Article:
Quantcast

Anything I Should Know Before I Wild Ferment with a Makeshift Rig?

Wine Making Talk

Help Support Wine Making Talk:

enigmaticpea

Junior
Joined
Dec 14, 2018
Messages
13
Reaction score
0
Hello! I'm very new to wine/alcohol making (intentionally, at least), but not new to fermentation! In fact, I've been wild-fermenting fruit for a while now. I recently thought to apply my wild ferment starter (something like how a ginger bug is, but with fruit), as the beginning to a wine making project.

My understanding for a basic wine making is this:

Primary ferment:
Fruit/solids + sugar, + filtered water + yeast, covered with clean breathable material for oxygen exposure
Ferment for a week or so.

Once your bubbles begin to taper off:
Secondary ferment:
Rack into another sterile container
Apply airlock
*Allow 1-2 months for ferment to complete, then rack into aging container

Aging:
Allow to ferment in dark place for 4-6 months, racking wine off sediment every 3 or so months or as needed.

Test if fermentation has finished by SG readings during each rack. At 1.000 or 0.999, fermentation is complete.

After getting the right reading, wait a bit longer (1 or 2 months) before bottling for safety.
Bottle and cork. Store for at least 1 year before trying a bottle.

Is this correct? I'm fermenting my fruit starter now and that'll be done in a bit, just making sure I have it right before I start. Not sure about the * step.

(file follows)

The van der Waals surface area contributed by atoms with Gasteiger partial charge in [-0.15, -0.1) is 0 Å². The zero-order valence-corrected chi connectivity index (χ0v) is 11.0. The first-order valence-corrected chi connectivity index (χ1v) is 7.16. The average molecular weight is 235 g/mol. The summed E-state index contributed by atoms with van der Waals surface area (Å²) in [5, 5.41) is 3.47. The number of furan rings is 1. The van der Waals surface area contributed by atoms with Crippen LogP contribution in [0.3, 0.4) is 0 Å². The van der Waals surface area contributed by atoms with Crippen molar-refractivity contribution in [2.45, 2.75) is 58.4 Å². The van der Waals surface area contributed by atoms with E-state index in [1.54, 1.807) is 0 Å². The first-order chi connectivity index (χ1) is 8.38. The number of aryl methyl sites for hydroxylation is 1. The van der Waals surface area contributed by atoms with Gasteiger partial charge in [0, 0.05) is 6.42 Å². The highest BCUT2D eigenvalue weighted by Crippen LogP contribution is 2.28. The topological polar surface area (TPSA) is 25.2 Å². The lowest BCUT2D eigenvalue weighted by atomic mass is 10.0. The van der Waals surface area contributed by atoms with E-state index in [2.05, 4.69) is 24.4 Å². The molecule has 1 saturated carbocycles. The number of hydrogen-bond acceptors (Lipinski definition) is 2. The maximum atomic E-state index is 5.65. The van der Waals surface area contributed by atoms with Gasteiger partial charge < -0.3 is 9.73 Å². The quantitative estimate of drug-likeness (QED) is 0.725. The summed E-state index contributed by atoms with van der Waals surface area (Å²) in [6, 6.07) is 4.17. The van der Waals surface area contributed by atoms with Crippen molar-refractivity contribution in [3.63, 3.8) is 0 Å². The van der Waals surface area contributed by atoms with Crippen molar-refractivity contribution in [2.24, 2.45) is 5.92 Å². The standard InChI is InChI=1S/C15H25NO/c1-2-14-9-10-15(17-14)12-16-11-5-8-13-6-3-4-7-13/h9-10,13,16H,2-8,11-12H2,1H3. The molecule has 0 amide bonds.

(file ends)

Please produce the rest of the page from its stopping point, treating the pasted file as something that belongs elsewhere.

I decided to try this with my starter because 1, I'm tired of making jam from all my leftover fruit, and 2, I don't want to order wine yeast online. Also I don't want to spend money. Haha. Getting some wine out of this would be nice too.

The fruit starter would be good, I think, due to the fact that, when it's "done", I strain off the raging bubbling syrup it produces and have a mass of fruit full of strong and healthy yeasts. I don't have to worry about whether or not my ferment will start or whether my indoor temp is okay. For my OG reading, I'm thinking of mixing my sugar and water in the pail and then adding the fruit mass, giving it a good stir, and measuring right then. That way it hasn't gotten to the new sugar yet and I'll have as close to an accurate OG I can get with a ferment already started.

Is there a certain SG I should be going for before starting the secondary ferment stage? Have you ever made a wild yeast wine? Does any of this sound familiar? Lol. I decided to make an account here because this site keeps popping up in my search results and everyone's uploaded images are too small to see without membership..